• Hero of Another Story: The Japanese police agent who is kidnapped.
  • Hollywood Mirage: Haddock sees Tintin as a champagne bottle when the two are stranded in the desert.
  • Inelegant Blubbering: Haddock breaks down weeping when Tintin confronts him about his alcoholism and asks him "What would your mother think?"
  • Inescapable Net: During the climactic boat chase, Tintin disables Allan by throwing a net over him.
  • Info Dump: Bunji Kuraki's explanation for earlier mysterious incidents.
  • Lighter and Softer: The animated adaptations in comparison to the original comic book story. In at least the Remastered version of the 1990s animated series, Allan's crimes are changed from smuggling opium to smuggling diamonds. But, oddly, only in the second episode; the first episode is true to the comics by having Allan be involved in drug-smuggling, and despite the fact Allan appeared as part of the opium-smuggling ring in Cigars of the Pharaoh. The Dutch version averts this and changes the smuggled goods back to opium.
  • Madness Mantra: When he enters his Heroic BSoD, Haddock can only repeat the words "land of thirst" over and over.
  • Meat-O-Vision: After wandering around in the desert with Tintin for a while, Haddock envisions Tintin as a huge bottle of champagne and nearly strangles him to death trying to uncork him.
  • The Millstone: Bumbling Haddock. He accompanies Tintin but all he causes is trouble due to his Alcohol-Induced Idiocy, e.g. he slips and thus prevents Tintin from capturing the villains.
  • Nightmare Sequence: Tintin dreams that he has turned into a bottle of wine Haddock plans to uncork with a Nightmare Face so scary that we used it as the image on the Nightmare Fuel page for Tintin.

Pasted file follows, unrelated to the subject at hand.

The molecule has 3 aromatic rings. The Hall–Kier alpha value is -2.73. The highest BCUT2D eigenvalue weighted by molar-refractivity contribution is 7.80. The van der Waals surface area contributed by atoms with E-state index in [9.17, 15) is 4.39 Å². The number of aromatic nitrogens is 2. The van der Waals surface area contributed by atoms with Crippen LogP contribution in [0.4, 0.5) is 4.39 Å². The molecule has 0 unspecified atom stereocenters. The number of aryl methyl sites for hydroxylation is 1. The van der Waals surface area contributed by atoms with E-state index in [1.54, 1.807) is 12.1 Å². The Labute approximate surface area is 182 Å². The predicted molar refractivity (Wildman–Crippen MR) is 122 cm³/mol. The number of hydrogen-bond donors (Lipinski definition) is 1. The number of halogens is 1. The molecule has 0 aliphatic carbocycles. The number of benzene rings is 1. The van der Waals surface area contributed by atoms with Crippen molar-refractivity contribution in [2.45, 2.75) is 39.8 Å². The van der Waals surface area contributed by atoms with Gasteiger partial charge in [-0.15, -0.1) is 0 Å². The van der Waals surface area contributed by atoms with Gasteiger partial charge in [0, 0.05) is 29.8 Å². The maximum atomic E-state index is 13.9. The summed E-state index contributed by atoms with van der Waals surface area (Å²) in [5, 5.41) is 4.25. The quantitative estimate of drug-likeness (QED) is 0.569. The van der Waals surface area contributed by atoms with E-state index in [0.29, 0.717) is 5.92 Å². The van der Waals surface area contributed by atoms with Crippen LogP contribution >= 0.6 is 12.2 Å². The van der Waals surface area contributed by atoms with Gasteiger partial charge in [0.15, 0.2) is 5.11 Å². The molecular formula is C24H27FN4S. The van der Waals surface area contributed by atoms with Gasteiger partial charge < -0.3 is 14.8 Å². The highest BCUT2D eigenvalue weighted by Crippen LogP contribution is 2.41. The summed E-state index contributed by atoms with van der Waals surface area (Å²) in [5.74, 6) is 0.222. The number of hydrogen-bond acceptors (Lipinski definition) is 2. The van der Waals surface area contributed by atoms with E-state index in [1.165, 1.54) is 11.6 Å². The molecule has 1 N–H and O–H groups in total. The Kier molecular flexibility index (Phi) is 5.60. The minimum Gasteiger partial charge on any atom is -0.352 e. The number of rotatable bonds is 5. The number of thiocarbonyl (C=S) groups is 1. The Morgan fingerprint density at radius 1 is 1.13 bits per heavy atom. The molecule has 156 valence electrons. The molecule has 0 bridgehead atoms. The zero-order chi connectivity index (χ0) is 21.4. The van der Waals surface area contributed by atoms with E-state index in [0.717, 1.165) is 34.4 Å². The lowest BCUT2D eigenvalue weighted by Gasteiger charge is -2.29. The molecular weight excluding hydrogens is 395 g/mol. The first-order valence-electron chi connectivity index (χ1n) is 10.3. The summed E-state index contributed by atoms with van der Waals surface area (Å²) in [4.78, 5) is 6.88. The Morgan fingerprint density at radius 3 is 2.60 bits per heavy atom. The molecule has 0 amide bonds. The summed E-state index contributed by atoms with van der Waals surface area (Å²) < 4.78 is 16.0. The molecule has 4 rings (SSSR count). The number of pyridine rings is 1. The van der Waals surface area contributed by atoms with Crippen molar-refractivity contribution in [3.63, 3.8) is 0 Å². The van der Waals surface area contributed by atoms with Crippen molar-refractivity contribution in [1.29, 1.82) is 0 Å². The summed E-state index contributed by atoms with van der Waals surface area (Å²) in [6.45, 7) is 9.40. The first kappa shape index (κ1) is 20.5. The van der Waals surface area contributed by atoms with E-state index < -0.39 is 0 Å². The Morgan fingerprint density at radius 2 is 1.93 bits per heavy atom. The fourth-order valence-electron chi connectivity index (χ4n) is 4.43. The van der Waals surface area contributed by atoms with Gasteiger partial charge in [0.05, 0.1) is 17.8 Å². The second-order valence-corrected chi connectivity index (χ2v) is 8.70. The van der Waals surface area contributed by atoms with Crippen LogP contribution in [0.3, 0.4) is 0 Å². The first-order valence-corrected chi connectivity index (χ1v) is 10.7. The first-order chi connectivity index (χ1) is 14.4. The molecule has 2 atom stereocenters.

• Pet the Dog: After the Japanese appeared solely as villains in The Blue Lotus, here we get a heroic Japanese character, albeit mostly off-camera.
  • Pictorial Letter Substitution: The logo title has the "o" of "Golden" ("Or" in the original French comic) replaced by a circle with a crab logo inside.
  • Punny Name: Omar Ben Salaad's name sounds like homard salade, which is French for "lobster salad", and the city of Bagghar sounds like bagarre, which is French for "fight" or "brawl".
  • Red Herring: The Counterfeit Cash subplot at the beginning of the story basically amounts to this.
  • Scared of What's Behind You: Captain Haddock is pinned down behind a sand dune by enemy troops. When they shoot his bottle of whiskey, he charges their position screaming at the top of his lungs and spinning his rifle around his head like a club. The enemy flees. Haddock calms down, turns around, and discovers that they were fleeing because The Cavalry has finally arrived, not because they were afraid of him.
  • Secret Passage: A huge barrel acts as a doorway to the cellar where the villains keep the tins of crab.
  • Shoot the Messenger: Non-lethal punching variation with Allan.
  • Stock Femur Bone: Snowy gets a big one as a present at the end.
  • Thirsty Desert: Tintin and Haddock cross a desert while being extremely thirsty because of their lack of water.
  • Unstoppable Rage: Haddock gets truly pissed off when a band of Bedouin raiders firing at him shatter his bottle of whiskey. When Alan's men find Haddock and Tintin drunk and helpless (they were trapped in a wine cellar, and bullets had holed the wine vats) all it takes is another broken bottle to turn the tables.
  • Villain with Good Publicity: Omar Ben Salaad, the leader of the smuggling ring, is a very rich trader who is described as "the most respected man in all Bagghar".
  • What Happened to the Mouse?: It is never revealed what happens to the pilots of the plane after they escape. Considering they were still far into the desert and the Lieutenant's men didn't find them, likely they died in the desert. This also applies to the animated episode with the Pilot. Considering he caused the crash by knocking out Tintin before parachuting out of the plane this could have been Karma.
  • You Don't Want to Catch This: Tintin claims that Snowy has rabies in order to scare a man out of his cab.